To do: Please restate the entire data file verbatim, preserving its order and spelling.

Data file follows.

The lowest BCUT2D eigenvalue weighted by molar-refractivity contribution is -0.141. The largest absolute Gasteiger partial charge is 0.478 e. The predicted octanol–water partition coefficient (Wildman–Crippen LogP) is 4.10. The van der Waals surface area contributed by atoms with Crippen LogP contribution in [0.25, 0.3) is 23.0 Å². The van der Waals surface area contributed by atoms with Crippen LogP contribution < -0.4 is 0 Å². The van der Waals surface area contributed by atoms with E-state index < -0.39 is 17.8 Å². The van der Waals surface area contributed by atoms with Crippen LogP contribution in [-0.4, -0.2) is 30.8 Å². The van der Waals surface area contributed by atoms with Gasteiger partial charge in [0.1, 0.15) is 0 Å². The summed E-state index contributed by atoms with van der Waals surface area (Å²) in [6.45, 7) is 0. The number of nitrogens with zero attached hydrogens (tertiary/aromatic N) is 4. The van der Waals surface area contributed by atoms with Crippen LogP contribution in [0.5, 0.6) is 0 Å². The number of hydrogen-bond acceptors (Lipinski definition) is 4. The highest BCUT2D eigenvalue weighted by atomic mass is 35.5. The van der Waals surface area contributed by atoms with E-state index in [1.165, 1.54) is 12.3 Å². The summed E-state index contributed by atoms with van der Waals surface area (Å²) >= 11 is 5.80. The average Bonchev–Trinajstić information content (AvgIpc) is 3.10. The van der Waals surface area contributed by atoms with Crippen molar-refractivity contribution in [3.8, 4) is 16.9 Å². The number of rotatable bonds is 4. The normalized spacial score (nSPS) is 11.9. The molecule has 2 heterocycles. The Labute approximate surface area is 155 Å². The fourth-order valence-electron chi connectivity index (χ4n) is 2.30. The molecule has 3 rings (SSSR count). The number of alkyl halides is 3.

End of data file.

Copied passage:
The lowest BCUT2D eigenvalue weighted by molar-refractivity contribution is -0.141. The largest absolute Gasteiger partial charge is 0.478 e. The predicted octanol–water partition coefficient (Wildman–Crippen LogP) is 4.10. The van der Waals surface area contributed by atoms with Crippen LogP contribution in [0.25, 0.3) is 23.0 Å². The van der Waals surface area contributed by atoms with Crippen LogP contribution < -0.4 is 0 Å². The van der Waals surface area contributed by atoms with E-state index < -0.39 is 17.8 Å². The van der Waals surface area contributed by atoms with Crippen LogP contribution in [-0.4, -0.2) is 30.8 Å². The van der Waals surface area contributed by atoms with Gasteiger partial charge in [0.1, 0.15) is 0 Å². The summed E-state index contributed by atoms with van der Waals surface area (Å²) in [6.45, 7) is 0. The number of nitrogens with zero attached hydrogens (tertiary/aromatic N) is 4. The van der Waals surface area contributed by atoms with Crippen LogP contribution in [0.5, 0.6) is 0 Å². The number of hydrogen-bond acceptors (Lipinski definition) is 4. The highest BCUT2D eigenvalue weighted by atomic mass is 35.5. The van der Waals surface area contributed by atoms with E-state index in [1.165, 1.54) is 12.3 Å². The summed E-state index contributed by atoms with van der Waals surface area (Å²) >= 11 is 5.80. The average Bonchev–Trinajstić information content (AvgIpc) is 3.10. The van der Waals surface area contributed by atoms with Crippen molar-refractivity contribution in [3.8, 4) is 16.9 Å². The number of rotatable bonds is 4. The normalized spacial score (nSPS) is 11.9. The molecule has 2 heterocycles. The Labute approximate surface area is 155 Å². The fourth-order valence-electron chi connectivity index (χ4n) is 2.30. The molecule has 3 rings (SSSR count). The number of alkyl halides is 3.